A recent study found that a sepsis care bundle program implemented in The Mount Sinai Hospital in New York coincided with an increase in antibiotic prescriptions and higher rates of Clostridium difficile infections.
A new study conducted by researchers from New York’s Icahn School of Medicine at Mount Sinai found that efforts to diagnose and treat sepsis in hospitals may be leading to unintended consequences, including the overuse of antibiotics and more cases of Clostridium difficile infections.
Sepsis is a complication that can occur as a body’s extreme response to infection, progressing rapidly and leading to tissue damage, organ failure, and even death. A 2014 study published in The Journal of the American Medical Association found that sepsis is the leading cause of death in hospitals in the United States, contributing to 1 in every 2 to 3 hospital deaths. Pneumonia, urinary tract infections, skin infections, and gut infections are most often linked to sepsis, particularly when left untreated. The pathogens that most commonly cause sepsis include Staphylococcus aureus, Escherichia coli, and certain Streptococcus strains. Adults 65 and older, children under the age of 1, and people with chronic conditions or weakened immune systems are at greatest risk of developing sepsis from an infection.
In a recent study published in the American Journal of Infection Control, investigators studied the impact of an electronic sepsis screening initiative on antibiotic use and C. difficile infection rates. The study was conducted in four wards from June 1, 2011, to June 30, 2014, and looked at a total of 127,346 patient days. The wards in the study were participants in a sepsis performance improvement program that included the use of a sepsis screening tool integrated into the electronic health record system and an electronic sepsis treatment bundle that facilitates antibiotic administration to patients suspected to have sepsis. Patients included in the analysis were 18 years or older and had been prescribed selected broad-spectrum antibiotics. The investigators aimed to study patterns in antibiotic prescribing before, during, and after implementation of the sepsis program, and to identify changes in the incidence of hospital-onset C. difficile infections. In 2011, it was estimated that half a million such infections in the United States, resulting in about 29,000 deaths.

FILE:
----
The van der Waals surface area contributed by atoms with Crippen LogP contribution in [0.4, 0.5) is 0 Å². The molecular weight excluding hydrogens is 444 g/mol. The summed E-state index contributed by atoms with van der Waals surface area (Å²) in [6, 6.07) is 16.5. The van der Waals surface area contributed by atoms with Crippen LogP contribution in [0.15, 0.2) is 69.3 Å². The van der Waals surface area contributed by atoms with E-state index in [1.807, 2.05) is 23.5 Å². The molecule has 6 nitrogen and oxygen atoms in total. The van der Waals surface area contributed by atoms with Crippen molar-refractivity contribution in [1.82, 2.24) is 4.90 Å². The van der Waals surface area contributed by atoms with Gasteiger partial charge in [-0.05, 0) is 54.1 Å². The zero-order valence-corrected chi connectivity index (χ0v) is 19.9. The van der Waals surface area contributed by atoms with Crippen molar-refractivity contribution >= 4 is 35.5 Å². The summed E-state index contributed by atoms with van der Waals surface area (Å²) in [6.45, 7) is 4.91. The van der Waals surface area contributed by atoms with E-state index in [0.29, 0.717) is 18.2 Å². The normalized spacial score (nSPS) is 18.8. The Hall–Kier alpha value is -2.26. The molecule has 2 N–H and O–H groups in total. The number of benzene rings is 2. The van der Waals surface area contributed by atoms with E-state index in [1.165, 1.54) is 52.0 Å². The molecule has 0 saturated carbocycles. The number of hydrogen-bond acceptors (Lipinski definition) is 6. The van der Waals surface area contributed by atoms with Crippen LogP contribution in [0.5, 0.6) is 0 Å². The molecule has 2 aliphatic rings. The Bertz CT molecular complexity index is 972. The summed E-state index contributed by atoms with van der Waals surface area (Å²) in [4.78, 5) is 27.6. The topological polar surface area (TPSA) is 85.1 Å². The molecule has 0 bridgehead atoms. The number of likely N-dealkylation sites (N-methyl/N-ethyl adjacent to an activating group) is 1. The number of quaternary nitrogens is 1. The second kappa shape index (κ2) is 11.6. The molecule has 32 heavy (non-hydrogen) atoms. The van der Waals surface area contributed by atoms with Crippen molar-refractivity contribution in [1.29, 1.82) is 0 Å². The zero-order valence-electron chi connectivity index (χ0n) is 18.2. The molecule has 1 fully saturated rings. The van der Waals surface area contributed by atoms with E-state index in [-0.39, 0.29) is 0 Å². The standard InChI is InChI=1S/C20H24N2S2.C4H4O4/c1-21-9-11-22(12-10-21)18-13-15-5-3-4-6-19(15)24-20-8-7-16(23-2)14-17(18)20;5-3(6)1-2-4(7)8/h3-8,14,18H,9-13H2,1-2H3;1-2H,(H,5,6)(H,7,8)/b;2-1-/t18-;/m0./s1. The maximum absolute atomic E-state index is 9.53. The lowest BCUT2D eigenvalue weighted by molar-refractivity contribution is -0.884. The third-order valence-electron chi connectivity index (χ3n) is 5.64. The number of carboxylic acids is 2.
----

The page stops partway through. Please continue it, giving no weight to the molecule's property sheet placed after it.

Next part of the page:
The investigators found that there was an increase in antibiotic use with the implementation of the sepsis program, with the highest rate of antibiotic use of 50.4 days of therapy per 1,000 patient days occurring directly after the implementation of the program. In addition, while rates of hospital-onset C. difficile had been declining prior to the sepsis care program, with -1.4 such infections per 10,000 patient days per month, the rate rose to 10.8 infections per 10,000 patient days per month following the program’s implementation. The researchers suggested that the increase in antibiotic administration could be related to a rise in sepsis cases, but possibly due to changes in documentation and diagnosis patterns, as the program may have identified patients with sepsis earlier leading to increased doses of antibiotics.
“Integrated sepsis care streamlines how treatment is delivered. Yet as our research indicates, providers face the tough task of addressing how to deliver timely sepsis care, while mitigating potential unintended consequences such as an increase in healthcare facility-onset Clostridium difficile infection that may be linked to increased use of broad-spectrum antibiotics,” said the study’s lead researcher Jashvant Poeran, MD, PhD, in a press release. “Hospitals’ antibiotic stewardship teams can use these observations to align protocol with processes that ensure appropriate antibiotic administration.”
Despite its unintended consequences, the study authors point out that the sepsis program has demonstrated positive improvements overall in sepsis-related outcomes, and that they could not confirm causality between the program and the antibiotic use and C. difficile rates observed during the study period.